Soho was dead, to begin with. There is no doubt whatsoever about that. The register of its burial was signed by the bookie, the bartender, the stripper, and the investigative journalist. Galliard signed it: and Galliard’s name was good upon Change, for anything he chose to put his hand to. Old Soho was as dead as a door-nail. Mind! I don’t mean to say that I know, of my own knowledge, what there is particularly dead about a door-nail. I might have been inclined, myself, to regard a coffin-nail as the deadest piece of ironmongery in the trade. But the wisdom of our ancestors is in the simile; and my unhallowed hands shall not disturb it, or the Country’s done for. You will therefore permit me to repeat, emphatically, that Soho was as dead as a door-nail.
Continue reading “A Soho Christmas Carol”
From the moment I stepped onto the airport tarmac, Bangladesh was totally unlike anything I had experienced in my entire life. Everything is so much more intense, that a trip out to buy bread becomes a high-octane action movie. I’m not going to lie, my visit really challenged all the usual assumptions of a Westerner for whom comfort is habit and made me see life differently. In a way, I really think that I found myself out there.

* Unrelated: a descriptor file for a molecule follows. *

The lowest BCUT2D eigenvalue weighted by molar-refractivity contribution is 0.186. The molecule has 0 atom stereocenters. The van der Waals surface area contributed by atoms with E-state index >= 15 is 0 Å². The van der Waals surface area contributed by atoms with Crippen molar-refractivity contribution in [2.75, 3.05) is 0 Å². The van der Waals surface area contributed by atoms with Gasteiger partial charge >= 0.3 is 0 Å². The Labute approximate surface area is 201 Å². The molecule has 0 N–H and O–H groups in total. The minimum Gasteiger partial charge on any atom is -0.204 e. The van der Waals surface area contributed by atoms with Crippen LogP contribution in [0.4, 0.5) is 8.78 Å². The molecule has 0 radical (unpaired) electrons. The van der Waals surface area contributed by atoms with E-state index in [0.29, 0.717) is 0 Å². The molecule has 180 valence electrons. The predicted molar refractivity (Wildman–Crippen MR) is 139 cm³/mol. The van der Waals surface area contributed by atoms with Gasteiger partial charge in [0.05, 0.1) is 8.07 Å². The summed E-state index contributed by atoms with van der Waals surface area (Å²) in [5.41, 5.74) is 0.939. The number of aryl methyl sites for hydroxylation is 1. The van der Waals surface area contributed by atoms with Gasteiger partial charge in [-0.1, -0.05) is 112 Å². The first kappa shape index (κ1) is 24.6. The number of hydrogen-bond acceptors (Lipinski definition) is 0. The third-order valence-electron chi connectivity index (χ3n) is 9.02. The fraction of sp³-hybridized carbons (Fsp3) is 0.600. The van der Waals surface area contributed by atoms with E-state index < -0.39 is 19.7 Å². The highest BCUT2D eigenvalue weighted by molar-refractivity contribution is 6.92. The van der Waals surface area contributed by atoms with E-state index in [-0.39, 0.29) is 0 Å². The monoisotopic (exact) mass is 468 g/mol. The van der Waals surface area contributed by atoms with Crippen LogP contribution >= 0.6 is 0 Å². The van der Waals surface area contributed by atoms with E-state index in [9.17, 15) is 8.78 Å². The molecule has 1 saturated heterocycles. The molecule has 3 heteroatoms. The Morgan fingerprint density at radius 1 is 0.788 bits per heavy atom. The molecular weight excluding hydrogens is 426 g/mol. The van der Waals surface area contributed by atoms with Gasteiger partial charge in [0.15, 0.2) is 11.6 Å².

Continue reading “Dhaka Blues”
It’s a paradox to be standing in the middle of a dense, crowded, urban environment and find that you are physically isolated, cut off on your own. Treading the grass, there’s not another person within spitting, throwing or shouting distance of you. There are vast empty spaces between you and the nearest human being. You could drive a range rover or a huge lorry right through the middle of all this, and people do, at a rate of every other second. But that’s enough about the Millwall defence, because on my way to last weekend’s game I got off the bus early and had a nose around Blackheath and Charlton.
Continue reading “Blackheath: Wide Open Space”